Being bombarded with marketing from all directions, people have become skeptical. They require proof that your marketing hype isn’t just that – hype. Case studies and white papers provide that extra ‘push’ customers sometimes need to make a buying decision.
So, why make it difficult for prospects to get that further bit of proof? If it means the difference between clicking, “YES! I want to buy your widget,” and walking away from your website empty-handed, does it really make sense to force someone to give up his name and email address first?
Having prospects register for content is a very common B2B practice. You are asking readers to fill out a form prior to reading a case study or a white paper. The idea is that you will increase your leads list by doing so. But forcing readers to register can backfire.
I recently found a software company’s website by accident. I got curious and looked around their site. It seemed like a great company, but when I clicked on their case study page, which had a very impressive list of companies, and case studies to match, I was only able to access one case study before they tried to force me to fill out a registration form to access the rest. The white papers page was worse. If I wanted to read any white paper at all, I had to register.
If I had been a prospective client, this would have thrown me off their site, and I never would have looked back. Case studies and white papers are your beefed up sales army. So be careful about forcing opt-ins.
There are two approaches that can be utilized: Forced registration and voluntary registration.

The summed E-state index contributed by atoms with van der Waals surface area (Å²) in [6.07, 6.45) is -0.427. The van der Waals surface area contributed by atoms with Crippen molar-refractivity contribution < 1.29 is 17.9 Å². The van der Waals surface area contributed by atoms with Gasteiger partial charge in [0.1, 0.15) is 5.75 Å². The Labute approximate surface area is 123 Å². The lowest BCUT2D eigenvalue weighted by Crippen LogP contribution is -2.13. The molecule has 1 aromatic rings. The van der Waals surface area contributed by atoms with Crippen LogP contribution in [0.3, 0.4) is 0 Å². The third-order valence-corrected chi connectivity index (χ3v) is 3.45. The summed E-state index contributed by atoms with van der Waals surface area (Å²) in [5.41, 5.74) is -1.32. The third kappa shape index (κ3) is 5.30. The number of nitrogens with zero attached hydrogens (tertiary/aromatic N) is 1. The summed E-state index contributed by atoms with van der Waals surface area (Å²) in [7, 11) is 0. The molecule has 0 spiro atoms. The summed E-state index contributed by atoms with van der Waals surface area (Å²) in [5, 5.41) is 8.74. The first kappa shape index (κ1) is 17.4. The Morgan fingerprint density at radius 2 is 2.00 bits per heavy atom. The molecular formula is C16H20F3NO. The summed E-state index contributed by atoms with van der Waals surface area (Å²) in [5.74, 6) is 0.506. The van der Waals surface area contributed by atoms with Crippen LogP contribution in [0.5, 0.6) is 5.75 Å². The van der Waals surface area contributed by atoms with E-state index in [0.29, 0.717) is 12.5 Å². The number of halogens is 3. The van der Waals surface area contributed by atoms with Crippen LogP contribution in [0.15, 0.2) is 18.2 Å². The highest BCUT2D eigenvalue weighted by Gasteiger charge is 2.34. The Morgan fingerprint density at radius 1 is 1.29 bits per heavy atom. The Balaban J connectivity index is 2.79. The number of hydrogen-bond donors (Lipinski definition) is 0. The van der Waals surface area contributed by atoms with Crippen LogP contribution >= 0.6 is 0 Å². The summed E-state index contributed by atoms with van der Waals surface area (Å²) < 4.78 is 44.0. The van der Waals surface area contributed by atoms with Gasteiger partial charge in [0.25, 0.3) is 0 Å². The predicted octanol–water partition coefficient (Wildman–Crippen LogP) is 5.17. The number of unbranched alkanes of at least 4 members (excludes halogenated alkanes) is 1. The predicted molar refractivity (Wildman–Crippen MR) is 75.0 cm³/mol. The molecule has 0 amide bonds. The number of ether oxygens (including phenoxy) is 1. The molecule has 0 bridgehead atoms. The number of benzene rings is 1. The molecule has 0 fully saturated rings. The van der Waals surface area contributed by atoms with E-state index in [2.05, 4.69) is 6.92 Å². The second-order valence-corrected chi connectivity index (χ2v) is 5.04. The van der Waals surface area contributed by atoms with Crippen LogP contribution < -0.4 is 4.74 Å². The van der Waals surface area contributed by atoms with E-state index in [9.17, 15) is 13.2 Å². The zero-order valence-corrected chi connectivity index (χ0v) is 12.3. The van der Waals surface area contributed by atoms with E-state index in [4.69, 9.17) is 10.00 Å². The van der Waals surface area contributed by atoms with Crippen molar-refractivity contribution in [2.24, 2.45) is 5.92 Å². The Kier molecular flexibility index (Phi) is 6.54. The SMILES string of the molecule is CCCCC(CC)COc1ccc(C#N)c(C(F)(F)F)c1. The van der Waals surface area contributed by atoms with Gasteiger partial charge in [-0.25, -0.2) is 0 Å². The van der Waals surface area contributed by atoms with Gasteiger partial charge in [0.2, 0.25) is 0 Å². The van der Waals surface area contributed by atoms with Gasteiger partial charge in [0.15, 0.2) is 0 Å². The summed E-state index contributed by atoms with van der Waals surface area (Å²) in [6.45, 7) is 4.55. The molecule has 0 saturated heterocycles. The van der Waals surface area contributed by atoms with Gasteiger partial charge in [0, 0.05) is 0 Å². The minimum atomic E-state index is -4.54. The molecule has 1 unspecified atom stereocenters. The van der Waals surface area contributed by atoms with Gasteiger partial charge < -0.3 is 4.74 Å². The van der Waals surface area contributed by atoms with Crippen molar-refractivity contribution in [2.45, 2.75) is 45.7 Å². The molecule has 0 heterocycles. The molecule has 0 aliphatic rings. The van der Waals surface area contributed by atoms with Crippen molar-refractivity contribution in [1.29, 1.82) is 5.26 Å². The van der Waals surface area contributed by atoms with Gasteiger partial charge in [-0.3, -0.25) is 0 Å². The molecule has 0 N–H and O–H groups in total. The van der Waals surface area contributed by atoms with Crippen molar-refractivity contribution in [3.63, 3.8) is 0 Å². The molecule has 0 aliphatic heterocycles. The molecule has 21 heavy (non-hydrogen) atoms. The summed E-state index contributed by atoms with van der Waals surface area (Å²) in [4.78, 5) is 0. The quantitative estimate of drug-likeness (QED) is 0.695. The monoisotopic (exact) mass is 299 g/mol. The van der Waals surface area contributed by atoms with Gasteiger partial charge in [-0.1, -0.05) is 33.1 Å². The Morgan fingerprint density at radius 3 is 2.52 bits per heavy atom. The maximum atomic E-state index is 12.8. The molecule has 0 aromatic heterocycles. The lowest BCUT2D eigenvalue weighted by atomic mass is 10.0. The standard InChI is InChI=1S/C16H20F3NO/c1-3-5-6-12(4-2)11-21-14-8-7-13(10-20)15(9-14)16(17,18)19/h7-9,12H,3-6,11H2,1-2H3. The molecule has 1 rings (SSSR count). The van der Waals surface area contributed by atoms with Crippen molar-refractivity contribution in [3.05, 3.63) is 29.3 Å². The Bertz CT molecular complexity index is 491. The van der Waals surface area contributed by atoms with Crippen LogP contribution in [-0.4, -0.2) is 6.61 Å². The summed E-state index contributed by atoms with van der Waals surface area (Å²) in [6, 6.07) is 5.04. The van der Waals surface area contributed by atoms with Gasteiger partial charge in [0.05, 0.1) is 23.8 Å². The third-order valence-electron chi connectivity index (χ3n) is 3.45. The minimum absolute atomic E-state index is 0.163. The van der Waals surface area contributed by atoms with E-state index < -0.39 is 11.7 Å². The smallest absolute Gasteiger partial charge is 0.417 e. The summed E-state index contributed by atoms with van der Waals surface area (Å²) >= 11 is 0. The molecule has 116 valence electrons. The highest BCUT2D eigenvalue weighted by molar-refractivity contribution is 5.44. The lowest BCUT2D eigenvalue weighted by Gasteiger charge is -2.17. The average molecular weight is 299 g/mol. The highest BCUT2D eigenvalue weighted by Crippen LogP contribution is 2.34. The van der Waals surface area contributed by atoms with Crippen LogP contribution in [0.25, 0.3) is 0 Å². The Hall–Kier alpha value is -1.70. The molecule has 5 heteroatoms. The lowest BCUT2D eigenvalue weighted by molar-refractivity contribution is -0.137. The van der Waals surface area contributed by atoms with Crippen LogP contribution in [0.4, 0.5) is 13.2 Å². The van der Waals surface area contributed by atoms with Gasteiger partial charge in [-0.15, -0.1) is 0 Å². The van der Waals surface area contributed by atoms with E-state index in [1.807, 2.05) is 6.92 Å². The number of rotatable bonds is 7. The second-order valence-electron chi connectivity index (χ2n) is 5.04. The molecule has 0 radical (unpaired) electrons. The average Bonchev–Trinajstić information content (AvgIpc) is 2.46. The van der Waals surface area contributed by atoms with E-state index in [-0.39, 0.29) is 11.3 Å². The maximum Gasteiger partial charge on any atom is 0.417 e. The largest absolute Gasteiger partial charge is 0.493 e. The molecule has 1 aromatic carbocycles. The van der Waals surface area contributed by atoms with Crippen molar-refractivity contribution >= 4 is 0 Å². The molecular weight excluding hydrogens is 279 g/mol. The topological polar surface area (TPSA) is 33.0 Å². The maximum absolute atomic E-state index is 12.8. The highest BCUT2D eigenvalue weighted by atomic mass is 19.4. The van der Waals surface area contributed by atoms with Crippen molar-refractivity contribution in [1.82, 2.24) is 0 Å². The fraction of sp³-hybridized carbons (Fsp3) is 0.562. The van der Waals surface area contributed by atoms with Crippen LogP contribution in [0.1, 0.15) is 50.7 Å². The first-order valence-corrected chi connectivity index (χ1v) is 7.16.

1) Do you force someone to register for content so you can generate more leads (in theory)? Or,
2) Do you give the prospect the option of registering for the content, allowing for more exposure but risking less lead generation?
With forced registration when a reader clicks on the ‘Read More’ link he is told he must give up his name, email address, and sometimes other information before being allowed access to the report. It’s a gatekeeper of sorts. You give up your contact information, we give you content.
However, voluntary registration asks the reader to fill out a form on an optional basis. In other words, he can still access the content whether or not he gives up his contact info.
According to Marketing Sherpa, voluntary registration appears to be the better way to generate a higher number of quality leads. In one study of INTTRA, an e-commerce platform for the ocean-shipping industry, nearly one out of four demo viewers were converted into leads, and it was felt that voluntary registration was the reason for this. You can read more about that study here. (Note: Be sure to read Michael Stelzner’s take on voluntary registration).
It’s hard to say whether or not voluntary registration actually does increase the number of qualified leads. Perhaps with the right amount of promotion and marketing, it will.
In direct mail marketing, we are taught to test two different sales letters against one another. Why not use the same theory for your case studies and white papers? Try one campaign that utilizes forced registration and another that requests voluntary registration. See for yourself which campaign generates the most qualified leads.
One thing you can be sure of is that with clearly labeled voluntary registration, you won’t scare away prospects, and your content will gain more exposure.
About the author: Rachel Karl is the Co-Founder of 6 Degrees Media Group, a marketing and PR firm in Oregon. She is a copywriter and author of over 100 articles, white papers, and case studies.Receive email updates when new articles are posted.